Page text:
If you generate dynamic SQL queries based on user input, an attacker could inject malicious SQL commands that can be executed by the database.

In this blog I explained various overcome from SQL Injection.

Constrain Input:

To constrain input, follow these guidelines:

Use server-side input validation: Do not rely on client-side validation because it is easily bypassed. Use client-side validation in addition to server-side validation to reduce round trips to the server and to improve the user experience.

Validate length, range, format and type: In most cases, numeric fields should be checked for type and range. To validate the type and range of a numeric input field that uses a server control, you can use a RangeValidator control. The RangeValidator supports currency, date, integer, double, and string data types.

Use strong data typing: Assign numeric values to numeric data types such as Integer or Double. Assign string values to string data types. Assign dates to the DateTime data type.

   Example: Using a RegularExpressionValidator:

  To use a RegularExpressionValidator, set the ControlToValidate, Validation-      Expression, and ErrorMessage properties to appropriate values as shown in the  

   following example.       

     <form id="WebForm" method="post" runat="server">

                        <asp: TextBox id="txtName" runat="server"></asp:TextBox>
                        <asp: RegularExpressionValidator id="nameRegex" runat="server"
                        ErrorMessage="Invalid name">
                        </asp: RegularExpressionValidator>

Use Type-Safe SQL Parameters:

The Parameters collection in SQL Server provides type checking and length validation. If you use the Parameters collection, input is treated as a literal value instead of as executable code. An additional benefit of using the Parameters collection is that you can enforce type and length checks. Values outside the range will trigger an exception. The following code fragment shows using the Parameters collection:

       SqlCommand myCommand = new SqlCommand("AuthorLogin @au_id", conn);
       myCommand.SelectCommand.CommandType = CommandType.StoredProcedure;
       SqlParameter parm = myCommand.SelectCommand.Parameters.Add("@au_id",
                                                      SqlDbType.VarChar, 11);
       parm.Value = Login.Text;
Filtering Input:

Filtering input may also be helpful in protecting against SQL injection by removing escape characters. However, because of the large number of characters that may pose problems. The following example searches for the character string delimiter.

          private string SafeSqlInput(string sqlInput)
              return sqlInput.Replace("'", "''");

Use a Least-Privileged Database Account:

Your application should connect to the database by using a least-privileged account. If  you use Windows authentication to connect, the Windows account should be least- privileged from an operating system perspective and should have limited privileges and limited ability to access Windows resources. Additionally, when you use SQL  Server authentication, the corresponding SQL Server login should be restricted by  permissions in the database.

Use ASP.NET Request Validation:

This helps prevent users from inserting script into your application. Request validation checks all input data against a hard-coded list of potentially dangerous values. If a match occurs, it throws an exception of type HttpRequestValidationException.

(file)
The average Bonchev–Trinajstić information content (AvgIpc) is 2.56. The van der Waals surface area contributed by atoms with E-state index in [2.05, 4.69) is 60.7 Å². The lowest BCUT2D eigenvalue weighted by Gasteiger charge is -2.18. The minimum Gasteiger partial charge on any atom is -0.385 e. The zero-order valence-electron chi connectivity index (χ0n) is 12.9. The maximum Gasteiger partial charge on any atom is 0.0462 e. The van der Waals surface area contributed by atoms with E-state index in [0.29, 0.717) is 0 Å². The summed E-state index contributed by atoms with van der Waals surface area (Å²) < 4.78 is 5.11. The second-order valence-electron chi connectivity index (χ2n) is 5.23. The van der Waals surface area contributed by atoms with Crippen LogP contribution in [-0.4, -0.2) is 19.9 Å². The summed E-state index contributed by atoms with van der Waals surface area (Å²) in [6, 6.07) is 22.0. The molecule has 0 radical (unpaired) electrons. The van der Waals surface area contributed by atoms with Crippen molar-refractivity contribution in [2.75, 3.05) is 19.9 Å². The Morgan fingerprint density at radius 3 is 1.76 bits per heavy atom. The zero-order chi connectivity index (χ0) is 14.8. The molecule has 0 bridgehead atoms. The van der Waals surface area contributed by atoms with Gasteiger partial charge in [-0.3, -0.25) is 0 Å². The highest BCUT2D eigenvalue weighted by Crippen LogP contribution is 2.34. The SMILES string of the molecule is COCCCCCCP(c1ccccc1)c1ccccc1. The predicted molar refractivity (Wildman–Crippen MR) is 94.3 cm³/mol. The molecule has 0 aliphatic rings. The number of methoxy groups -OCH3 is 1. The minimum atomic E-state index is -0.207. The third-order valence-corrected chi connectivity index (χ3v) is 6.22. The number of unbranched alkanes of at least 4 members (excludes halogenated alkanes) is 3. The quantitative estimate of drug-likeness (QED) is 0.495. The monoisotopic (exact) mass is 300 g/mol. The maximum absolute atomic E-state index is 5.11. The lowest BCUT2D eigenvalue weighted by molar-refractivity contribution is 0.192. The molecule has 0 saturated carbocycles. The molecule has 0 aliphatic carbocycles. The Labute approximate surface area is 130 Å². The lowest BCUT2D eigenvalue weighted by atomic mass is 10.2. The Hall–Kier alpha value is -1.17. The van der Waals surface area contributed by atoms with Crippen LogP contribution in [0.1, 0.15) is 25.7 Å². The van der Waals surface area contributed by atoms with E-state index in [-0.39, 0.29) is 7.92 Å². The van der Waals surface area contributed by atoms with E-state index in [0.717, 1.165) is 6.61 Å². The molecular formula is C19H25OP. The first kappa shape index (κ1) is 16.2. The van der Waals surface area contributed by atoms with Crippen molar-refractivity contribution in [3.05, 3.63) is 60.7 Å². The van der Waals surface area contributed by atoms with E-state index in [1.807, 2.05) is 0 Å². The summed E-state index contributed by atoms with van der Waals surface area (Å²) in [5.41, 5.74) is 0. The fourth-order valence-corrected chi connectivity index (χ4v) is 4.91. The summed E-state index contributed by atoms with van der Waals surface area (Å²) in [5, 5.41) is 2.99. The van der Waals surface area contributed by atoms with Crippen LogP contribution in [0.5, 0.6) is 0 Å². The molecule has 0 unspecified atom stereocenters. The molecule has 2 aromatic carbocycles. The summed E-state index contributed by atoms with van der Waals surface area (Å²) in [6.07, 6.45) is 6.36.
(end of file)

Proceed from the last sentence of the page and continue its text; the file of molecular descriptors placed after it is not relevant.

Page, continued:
You can disable request validation in your Web.config application configuration file by adding a <pages> element with validateRequest="false" or on an individual page by setting ValidateRequest="false" on the @ Pages directive.

Allowing Restricted HTML Input:

To allow restricted HTML input:

Disable ASP.NET request validation by the adding the ValidateRequest="false" attribute to the @ Page directive.

Encode the string input with the HtmlEncode method.

Use a StringBuilder and call its Replace method to selectively remove the encoding on the HTML elements that you want to permit.

The following code shows this approach. The page disables ASP.NET request validation by setting ValidateRequest="false". It HTML-encodes the input and selectively allows the <b> and <i> HTML elements to support simple text formatting.

          <script runat="server">
        void btnSubmit_Click(object sender, EventArgs e)
            // Encode the string input
            StringBuilder sb = new StringBuilder(HttpUtility.HtmlEncode(TextBox1.Text));
            // Selectively allow  and <i>
            sb.Replace("&lt;b&gt;", "<b>");
            sb.Replace("&lt;/b&gt;", "");
            sb.Replace("&lt;i&gt;", "<i>");
            sb.Replace("&lt;/i&gt;", "");

 Validate Query String Values:

Validate query string values for length, range, format, and type. We usually do this by using a combination of regular expressions to:

  • Constrain the input values.
  • Set explicit range checks.
  • Specify the explicit type checks performed by converting the input

     value to its equivalent.

The following code example shows how to use the Regex class to validate a name string passed on a query string.

          protected void Page_Load(object sender, EventArgs e)
          if (!System.Text.RegularExpressions.Regex.IsMatch(
          Request.QueryString["Name"], @"^[a-zA-Z'.\s]{1,40}$"))
              Response.Write("Invalid name parameter");
              Response.Write("Name is” + Request.QueryString["Name"]);

Validate Cookie Values:

Values maintained in cookies, such as query string parameters, can easily be manipulated by a client because the cookies are stored on the client browser. Validate cookie values in the same way as you would for query string parameters. Validate them for length, range, format, and type.

  Modified On Sep-18-2014 01:23:58 PM

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